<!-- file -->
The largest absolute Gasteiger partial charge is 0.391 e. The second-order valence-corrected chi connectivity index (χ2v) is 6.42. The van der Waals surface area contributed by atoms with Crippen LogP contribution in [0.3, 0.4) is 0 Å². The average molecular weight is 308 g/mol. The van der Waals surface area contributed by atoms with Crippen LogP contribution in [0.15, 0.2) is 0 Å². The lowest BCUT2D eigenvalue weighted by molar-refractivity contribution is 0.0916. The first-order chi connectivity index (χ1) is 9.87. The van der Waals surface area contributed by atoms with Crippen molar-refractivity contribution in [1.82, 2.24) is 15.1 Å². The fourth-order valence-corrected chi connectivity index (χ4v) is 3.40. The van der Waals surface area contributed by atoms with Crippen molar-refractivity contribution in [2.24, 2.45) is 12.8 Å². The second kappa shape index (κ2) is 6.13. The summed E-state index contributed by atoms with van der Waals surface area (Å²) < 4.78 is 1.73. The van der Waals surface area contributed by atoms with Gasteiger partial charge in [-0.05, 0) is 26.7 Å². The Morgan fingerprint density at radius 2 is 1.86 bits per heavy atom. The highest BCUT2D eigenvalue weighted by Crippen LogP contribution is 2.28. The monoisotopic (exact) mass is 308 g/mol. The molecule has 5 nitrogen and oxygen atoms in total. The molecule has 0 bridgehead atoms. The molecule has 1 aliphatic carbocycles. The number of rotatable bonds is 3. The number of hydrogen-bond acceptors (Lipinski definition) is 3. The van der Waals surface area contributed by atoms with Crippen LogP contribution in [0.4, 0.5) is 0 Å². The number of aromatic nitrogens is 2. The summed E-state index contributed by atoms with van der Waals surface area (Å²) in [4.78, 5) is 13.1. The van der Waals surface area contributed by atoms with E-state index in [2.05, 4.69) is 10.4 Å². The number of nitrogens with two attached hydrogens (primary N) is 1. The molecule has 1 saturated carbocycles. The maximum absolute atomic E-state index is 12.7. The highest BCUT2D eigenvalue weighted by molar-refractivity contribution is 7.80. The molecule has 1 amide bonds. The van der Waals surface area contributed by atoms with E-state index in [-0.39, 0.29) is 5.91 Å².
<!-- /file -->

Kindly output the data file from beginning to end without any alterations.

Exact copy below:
The largest absolute Gasteiger partial charge is 0.391 e. The second-order valence-corrected chi connectivity index (χ2v) is 6.42. The van der Waals surface area contributed by atoms with Crippen LogP contribution in [0.3, 0.4) is 0 Å². The average molecular weight is 308 g/mol. The van der Waals surface area contributed by atoms with Crippen LogP contribution in [0.15, 0.2) is 0 Å². The lowest BCUT2D eigenvalue weighted by molar-refractivity contribution is 0.0916. The first-order chi connectivity index (χ1) is 9.87. The van der Waals surface area contributed by atoms with Crippen molar-refractivity contribution in [1.82, 2.24) is 15.1 Å². The fourth-order valence-corrected chi connectivity index (χ4v) is 3.40. The van der Waals surface area contributed by atoms with Crippen molar-refractivity contribution in [2.24, 2.45) is 12.8 Å². The second kappa shape index (κ2) is 6.13. The summed E-state index contributed by atoms with van der Waals surface area (Å²) < 4.78 is 1.73. The van der Waals surface area contributed by atoms with Gasteiger partial charge in [-0.05, 0) is 26.7 Å². The Morgan fingerprint density at radius 2 is 1.86 bits per heavy atom. The highest BCUT2D eigenvalue weighted by Crippen LogP contribution is 2.28. The monoisotopic (exact) mass is 308 g/mol. The molecule has 5 nitrogen and oxygen atoms in total. The molecule has 0 bridgehead atoms. The molecule has 1 aliphatic carbocycles. The number of rotatable bonds is 3. The number of hydrogen-bond acceptors (Lipinski definition) is 3. The van der Waals surface area contributed by atoms with Crippen LogP contribution in [0.4, 0.5) is 0 Å². The number of aromatic nitrogens is 2. The summed E-state index contributed by atoms with van der Waals surface area (Å²) in [4.78, 5) is 13.1. The van der Waals surface area contributed by atoms with E-state index in [2.05, 4.69) is 10.4 Å². The number of nitrogens with two attached hydrogens (primary N) is 1. The molecule has 1 saturated carbocycles. The maximum absolute atomic E-state index is 12.7. The highest BCUT2D eigenvalue weighted by molar-refractivity contribution is 7.80. The molecule has 1 amide bonds. The van der Waals surface area contributed by atoms with E-state index in [-0.39, 0.29) is 5.91 Å².